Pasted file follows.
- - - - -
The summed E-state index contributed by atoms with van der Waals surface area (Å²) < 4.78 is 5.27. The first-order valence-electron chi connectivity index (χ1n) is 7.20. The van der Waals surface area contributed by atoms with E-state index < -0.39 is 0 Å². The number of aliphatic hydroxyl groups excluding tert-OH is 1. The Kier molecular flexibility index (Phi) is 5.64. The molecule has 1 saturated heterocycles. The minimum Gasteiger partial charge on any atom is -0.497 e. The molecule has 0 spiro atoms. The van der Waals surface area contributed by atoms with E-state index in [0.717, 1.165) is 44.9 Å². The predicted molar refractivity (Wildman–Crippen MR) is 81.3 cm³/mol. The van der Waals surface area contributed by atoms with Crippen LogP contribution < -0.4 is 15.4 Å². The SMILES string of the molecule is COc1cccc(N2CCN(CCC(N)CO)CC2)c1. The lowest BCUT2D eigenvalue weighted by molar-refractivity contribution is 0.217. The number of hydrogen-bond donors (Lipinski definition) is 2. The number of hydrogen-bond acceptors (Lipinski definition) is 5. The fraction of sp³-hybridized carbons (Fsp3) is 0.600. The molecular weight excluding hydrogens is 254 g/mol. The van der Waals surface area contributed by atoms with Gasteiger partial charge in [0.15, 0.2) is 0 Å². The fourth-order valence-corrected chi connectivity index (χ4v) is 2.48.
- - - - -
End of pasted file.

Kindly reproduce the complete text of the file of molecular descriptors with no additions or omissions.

The summed E-state index contributed by atoms with van der Waals surface area (Å²) < 4.78 is 5.27. The first-order valence-electron chi connectivity index (χ1n) is 7.20. The van der Waals surface area contributed by atoms with E-state index < -0.39 is 0 Å². The number of aliphatic hydroxyl groups excluding tert-OH is 1. The Kier molecular flexibility index (Phi) is 5.64. The molecule has 1 saturated heterocycles. The minimum Gasteiger partial charge on any atom is -0.497 e. The molecule has 0 spiro atoms. The van der Waals surface area contributed by atoms with E-state index in [0.717, 1.165) is 44.9 Å². The predicted molar refractivity (Wildman–Crippen MR) is 81.3 cm³/mol. The van der Waals surface area contributed by atoms with Crippen LogP contribution < -0.4 is 15.4 Å². The SMILES string of the molecule is COc1cccc(N2CCN(CCC(N)CO)CC2)c1. The lowest BCUT2D eigenvalue weighted by molar-refractivity contribution is 0.217. The number of hydrogen-bond donors (Lipinski definition) is 2. The number of hydrogen-bond acceptors (Lipinski definition) is 5. The fraction of sp³-hybridized carbons (Fsp3) is 0.600. The molecular weight excluding hydrogens is 254 g/mol. The van der Waals surface area contributed by atoms with Gasteiger partial charge in [0.15, 0.2) is 0 Å². The fourth-order valence-corrected chi connectivity index (χ4v) is 2.48.